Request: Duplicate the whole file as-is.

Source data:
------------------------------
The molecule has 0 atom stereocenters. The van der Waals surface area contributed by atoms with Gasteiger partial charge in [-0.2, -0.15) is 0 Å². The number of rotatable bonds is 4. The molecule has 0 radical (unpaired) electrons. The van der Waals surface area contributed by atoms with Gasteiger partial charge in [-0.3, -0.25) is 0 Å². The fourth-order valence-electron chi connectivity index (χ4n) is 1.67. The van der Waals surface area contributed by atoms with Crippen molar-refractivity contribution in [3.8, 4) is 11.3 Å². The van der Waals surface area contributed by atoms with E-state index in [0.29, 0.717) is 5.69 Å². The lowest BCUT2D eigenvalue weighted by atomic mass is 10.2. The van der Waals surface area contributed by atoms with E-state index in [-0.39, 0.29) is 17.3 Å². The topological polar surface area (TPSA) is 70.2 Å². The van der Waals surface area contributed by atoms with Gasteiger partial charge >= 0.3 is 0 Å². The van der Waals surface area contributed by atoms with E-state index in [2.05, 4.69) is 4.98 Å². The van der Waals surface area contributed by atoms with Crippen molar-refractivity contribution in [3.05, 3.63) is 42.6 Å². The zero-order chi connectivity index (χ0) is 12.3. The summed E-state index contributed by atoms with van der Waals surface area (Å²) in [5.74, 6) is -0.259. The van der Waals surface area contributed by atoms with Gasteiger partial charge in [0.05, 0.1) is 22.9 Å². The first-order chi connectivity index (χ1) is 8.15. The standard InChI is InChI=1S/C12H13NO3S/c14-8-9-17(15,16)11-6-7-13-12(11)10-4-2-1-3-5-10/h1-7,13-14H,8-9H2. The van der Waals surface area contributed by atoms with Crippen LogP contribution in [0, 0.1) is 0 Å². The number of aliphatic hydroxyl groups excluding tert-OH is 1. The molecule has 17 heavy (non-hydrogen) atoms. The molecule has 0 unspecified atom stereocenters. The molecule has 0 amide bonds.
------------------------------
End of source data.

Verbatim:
The molecule has 0 atom stereocenters. The van der Waals surface area contributed by atoms with Gasteiger partial charge in [-0.2, -0.15) is 0 Å². The number of rotatable bonds is 4. The molecule has 0 radical (unpaired) electrons. The van der Waals surface area contributed by atoms with Gasteiger partial charge in [-0.3, -0.25) is 0 Å². The fourth-order valence-electron chi connectivity index (χ4n) is 1.67. The van der Waals surface area contributed by atoms with Crippen molar-refractivity contribution in [3.8, 4) is 11.3 Å². The van der Waals surface area contributed by atoms with E-state index in [0.29, 0.717) is 5.69 Å². The lowest BCUT2D eigenvalue weighted by atomic mass is 10.2. The van der Waals surface area contributed by atoms with E-state index in [-0.39, 0.29) is 17.3 Å². The topological polar surface area (TPSA) is 70.2 Å². The van der Waals surface area contributed by atoms with Gasteiger partial charge >= 0.3 is 0 Å². The van der Waals surface area contributed by atoms with E-state index in [2.05, 4.69) is 4.98 Å². The van der Waals surface area contributed by atoms with Crippen molar-refractivity contribution in [3.05, 3.63) is 42.6 Å². The zero-order chi connectivity index (χ0) is 12.3. The summed E-state index contributed by atoms with van der Waals surface area (Å²) in [5.74, 6) is -0.259. The van der Waals surface area contributed by atoms with Gasteiger partial charge in [0.05, 0.1) is 22.9 Å². The first-order chi connectivity index (χ1) is 8.15. The standard InChI is InChI=1S/C12H13NO3S/c14-8-9-17(15,16)11-6-7-13-12(11)10-4-2-1-3-5-10/h1-7,13-14H,8-9H2. The van der Waals surface area contributed by atoms with Crippen LogP contribution in [0, 0.1) is 0 Å². The number of aliphatic hydroxyl groups excluding tert-OH is 1. The molecule has 17 heavy (non-hydrogen) atoms. The molecule has 0 unspecified atom stereocenters. The molecule has 0 amide bonds.